|How many times have you found yourself? For those of us who have had to find ourselves
more than once some might ask, "How do you keep getting lost?" Good question but
it is really pretty easy.
The first time I found myself was the traditional time, my late teens and early twenties. During that period I remember some late-night talks with friends sitting on a bridge over a brook. It was the beginning of thinking and exchanging ideas on the meaning of life.
Then, out of school, I started reading for my own pleasure and interest rather than to complete a school assignment. Mark Twain and Bertrand Russell struck particular chords with me. I was in Boston at this time serving my military time on a Coast Guard ship. When the ship was in port I would frequently spend time in Boston Common listening to debaters. Then challenging the debaters and sometimes getting a swelled head when the crowd would change alliance to me.
I would like to think that everyone goes through this phase in their lives. However, I was living on a ship with 100 men my age and there were perhaps a dozen who seemed to be thinking at all. I remembered that experience in a poem a few years later when I was in college.
A ship at sea is a whole community,
A hundred men and the moon.
"I think, therefore I am," Descartes.
A hundred men and the moon.
I think I am alone.
The second time I had to find myself was about ten years later. At age 32 I was successful in my chosen career, I owned a house on 100 acres in Maine, I was in my first year of marriage and I was unhappy. How could that be? I had everything I had ever felt I wanted.
First, I consider myself very fortunate to have been able to recognize that I was unhappy. Second, I have known many people who have lived their whole lives not knowing that they even had the option to pursue happiness.
Why was I unhappy? That is a really difficult question to answer. In fact, I didn't answer it at the time. I think I can now but it has taken a bunch more years of thinking and the benefit of living very differently to reach an understanding of my feeling at that time. I enjoyed the people I was working with, I enjoyed the job I was doing, I enjoyed recognition for my work, I enjoyed having money and I enjoyed the company of the woman I loved. The unhappiness was deeper.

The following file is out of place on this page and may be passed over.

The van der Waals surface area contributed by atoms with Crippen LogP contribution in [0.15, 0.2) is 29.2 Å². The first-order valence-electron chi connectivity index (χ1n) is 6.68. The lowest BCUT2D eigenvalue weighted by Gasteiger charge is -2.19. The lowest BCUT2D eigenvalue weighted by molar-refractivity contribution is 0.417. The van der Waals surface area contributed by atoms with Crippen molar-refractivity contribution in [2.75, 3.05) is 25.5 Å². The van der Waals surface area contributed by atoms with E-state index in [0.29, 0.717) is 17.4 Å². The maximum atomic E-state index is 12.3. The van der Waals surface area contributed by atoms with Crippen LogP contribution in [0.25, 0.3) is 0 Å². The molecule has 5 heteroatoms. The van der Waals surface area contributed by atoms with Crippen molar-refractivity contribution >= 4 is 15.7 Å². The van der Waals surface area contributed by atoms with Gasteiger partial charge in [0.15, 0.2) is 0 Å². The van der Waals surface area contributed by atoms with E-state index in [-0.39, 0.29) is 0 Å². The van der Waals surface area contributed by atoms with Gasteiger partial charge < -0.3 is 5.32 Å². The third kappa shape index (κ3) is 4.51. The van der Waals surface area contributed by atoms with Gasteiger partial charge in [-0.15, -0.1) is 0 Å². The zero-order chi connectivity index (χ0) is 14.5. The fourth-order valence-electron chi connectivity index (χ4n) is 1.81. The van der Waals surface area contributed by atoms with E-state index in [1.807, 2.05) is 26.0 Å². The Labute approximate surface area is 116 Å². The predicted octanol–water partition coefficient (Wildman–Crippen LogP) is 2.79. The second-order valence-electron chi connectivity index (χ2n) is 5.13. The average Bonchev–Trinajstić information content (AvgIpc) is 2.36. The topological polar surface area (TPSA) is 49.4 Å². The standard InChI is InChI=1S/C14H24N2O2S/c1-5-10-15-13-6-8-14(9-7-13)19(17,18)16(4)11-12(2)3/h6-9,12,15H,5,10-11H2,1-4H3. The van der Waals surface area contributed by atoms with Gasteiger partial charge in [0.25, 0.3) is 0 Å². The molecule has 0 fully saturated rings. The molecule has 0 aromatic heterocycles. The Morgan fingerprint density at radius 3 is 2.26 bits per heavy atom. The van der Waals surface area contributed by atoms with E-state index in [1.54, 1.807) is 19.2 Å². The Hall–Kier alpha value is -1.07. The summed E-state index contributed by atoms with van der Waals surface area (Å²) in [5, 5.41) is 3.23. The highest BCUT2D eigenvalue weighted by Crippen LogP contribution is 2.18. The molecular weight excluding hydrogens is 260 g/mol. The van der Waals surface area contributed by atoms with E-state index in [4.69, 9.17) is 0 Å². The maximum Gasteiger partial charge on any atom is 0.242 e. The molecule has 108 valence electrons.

Joseph Campbell in The Power of Myth (a wonderful book) says: "The way to find out about your happiness is to keep your mind on those moments when you feel most happy, when you rally are happy--not excited, not just thrilled, but deeply happy. This requires a little bit of self-analysis. What is it that makes you happy? Stay with it, no matter what people tell you. This is what I call 'following your bliss.'"
One of the things I focused on at the time was taxes. Why should I work one third of the year to pay taxes? It was a negative rather than a positive but still it helped me find myself. Two years later I was working less than a month to pay taxes. I had given up my New York apartment and we were living in Maine with an income below the poverty level. Our income the year our son was born, 1974, was under $5,000. We paid the doctor with a cord of wood. Those were blissful years, truly. I suspect that few people can understand that.
The third time I found myself is happening right now. Why do I need finding again? I could say that the effort to save Laudholm Farm pulled me off track. It was a project that compelled me to make a change in my life but having children was also a compelling change. I have been doing things that were not what I most wanted to do but the rewards have been great. I have no regrets about that.
The reinvestigation and the realization that I was off track happened within the past year, after I gave notice that I was leaving Laudholm Trust. I found myself thinking about saving money, about retirement and other money kinds of things. I don't want to get into this too far because I know that most of you will think that I'm totally nuts. For me, I know that money is a great impediment to following my bliss. It may be that as a consultant or even as a writer or as something that I haven't even imagined yet I will find great sums of money coming my way. I have resolved to give it away should that happen. I am not going to work for money. That's not to say I don't want to get paid for what I do that is of value to others. It is to say that I will be working for my bliss. I will give away any money that comes along that I don't need and my needs are small.
My motive is not altruistic. I just know that I will be much happier not working for money and not saving money and not worrying about what happens to money. I should turn that around and put it in positive terms. I will be much happier working for myself and those I love. I will be happier saving time for myself. I will be happier worrying about real needs and dealing directly with them in the present.
There is a joke: Money may not buy you happiness but it sure puts you in a marvelous bargaining position. I believe that is a cruel joke for anyone who believes it.
I came out of the store carrying a pizza and a big grin. My daughter asked what I was laughing about. I told her I was just happy. "Buying a pizza?" "Yeah." It doesn't take much when you are on track.
ŠJuly 28, 1995
Mort is a husband and father. He authored a book, Gardening For Independence and was named Environmentalist of the Year by Down East Magazine in 1987. He is a consultant for organizations. His address is 802 Bald Hill Road, Wells, ME 04090.
Mort retains all rights to his columns. Anyone interested in using them can get the rights at a very reasonable rate. Mortmather@cybertours.com
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